These service positions may have titles. But titles in A.A. do not bring authority or honor; they describe services and responsibilities. And it has generally been found that giving members service positions solely to help them stay sober does not work; instead, the group’s welfare is of primary concern in choosing officers. At election time, a review of Traditions One and Two can be helpful.

Individual groups have many ways of making sure that the necessary services are performed with a minimum of organization. The chart on page 19 shows possibilities for service at the group level.

Some groups have positions that do not appear on this chart, such as greeter, archivist, accessibilities representative, and liaison to a meeting facility. Following are the offices established by numerous groups in order to serve the group “at home” and in the community at large.

Chairperson: Group chairpersons serve for a specified period of time (usually six months to a year). Experience suggests that they should have been sober awhile, at least a year; and, ideally, they have held other group offices first.

The chairperson coordinates activities with other group officers — and with those members who assume the responsibility for literature, hospitality, coffee-making, programming individual meetings within the group, and other vital functions.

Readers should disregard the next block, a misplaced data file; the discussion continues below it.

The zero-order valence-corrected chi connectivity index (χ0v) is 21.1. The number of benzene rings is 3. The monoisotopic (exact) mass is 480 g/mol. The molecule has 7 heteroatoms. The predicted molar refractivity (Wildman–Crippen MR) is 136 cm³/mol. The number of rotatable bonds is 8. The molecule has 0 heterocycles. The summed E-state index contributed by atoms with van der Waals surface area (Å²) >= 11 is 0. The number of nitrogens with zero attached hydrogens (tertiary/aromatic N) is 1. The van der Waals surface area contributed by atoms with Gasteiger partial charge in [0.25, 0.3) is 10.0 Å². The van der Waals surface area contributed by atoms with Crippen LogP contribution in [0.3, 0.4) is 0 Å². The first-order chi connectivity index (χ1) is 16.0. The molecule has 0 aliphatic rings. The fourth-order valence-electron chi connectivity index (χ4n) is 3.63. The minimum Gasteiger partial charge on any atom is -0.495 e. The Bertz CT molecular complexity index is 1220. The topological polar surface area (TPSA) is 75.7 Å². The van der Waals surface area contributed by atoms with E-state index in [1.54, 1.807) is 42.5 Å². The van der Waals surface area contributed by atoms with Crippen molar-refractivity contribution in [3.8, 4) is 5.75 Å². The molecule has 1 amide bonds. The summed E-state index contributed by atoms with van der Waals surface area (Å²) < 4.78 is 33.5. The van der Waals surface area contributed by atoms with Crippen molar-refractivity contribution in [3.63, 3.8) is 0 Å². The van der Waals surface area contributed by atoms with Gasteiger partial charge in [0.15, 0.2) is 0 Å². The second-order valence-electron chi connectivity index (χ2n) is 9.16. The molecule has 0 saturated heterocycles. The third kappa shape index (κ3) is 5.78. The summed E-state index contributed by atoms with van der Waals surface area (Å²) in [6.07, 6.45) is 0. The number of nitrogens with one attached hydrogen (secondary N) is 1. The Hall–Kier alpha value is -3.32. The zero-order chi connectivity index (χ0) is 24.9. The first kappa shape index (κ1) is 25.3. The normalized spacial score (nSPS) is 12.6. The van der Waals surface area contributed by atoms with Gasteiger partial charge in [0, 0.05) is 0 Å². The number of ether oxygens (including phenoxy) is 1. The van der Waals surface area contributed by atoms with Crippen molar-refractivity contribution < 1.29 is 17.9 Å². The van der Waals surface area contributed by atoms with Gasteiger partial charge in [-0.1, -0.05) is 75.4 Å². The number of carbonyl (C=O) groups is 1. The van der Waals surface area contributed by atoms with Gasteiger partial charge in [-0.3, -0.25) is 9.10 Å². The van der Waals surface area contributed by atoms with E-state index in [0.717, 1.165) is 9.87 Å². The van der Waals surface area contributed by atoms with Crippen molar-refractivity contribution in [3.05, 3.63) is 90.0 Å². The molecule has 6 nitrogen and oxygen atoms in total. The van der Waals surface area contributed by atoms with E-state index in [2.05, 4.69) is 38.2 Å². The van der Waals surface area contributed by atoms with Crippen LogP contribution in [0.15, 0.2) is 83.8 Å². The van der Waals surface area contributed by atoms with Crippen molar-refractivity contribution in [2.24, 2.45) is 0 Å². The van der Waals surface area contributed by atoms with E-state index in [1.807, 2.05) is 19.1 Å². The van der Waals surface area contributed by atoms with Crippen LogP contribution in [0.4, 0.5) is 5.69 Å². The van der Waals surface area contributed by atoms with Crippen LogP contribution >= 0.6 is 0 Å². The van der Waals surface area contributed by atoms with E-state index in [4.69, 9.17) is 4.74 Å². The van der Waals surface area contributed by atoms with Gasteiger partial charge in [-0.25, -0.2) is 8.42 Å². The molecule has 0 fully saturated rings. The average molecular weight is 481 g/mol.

The more informed that chairpersons—and other group officers—are about A.A. as a whole, the better they function. By keeping Tradition One firmly in mind and encouraging members to become familiar with all the Traditions, they will help to ensure a healthy A.A. group.

Secretary: Like chairpersons, secretaries need to be good all-around group servants. For groups that have no chairpersons, they may perform the tasks associated with that position. While each group has its own procedures, the secretary is generally expected to:

Treasurer: A.A. groups are fully self-supporting through their members’ voluntary contributions. Passing the basket at meetings usually covers the group’s monetary needs, with enough left over so the group can do its fair share of supporting the local intergroup (central office), the general service district and area offices, and the General Service Office.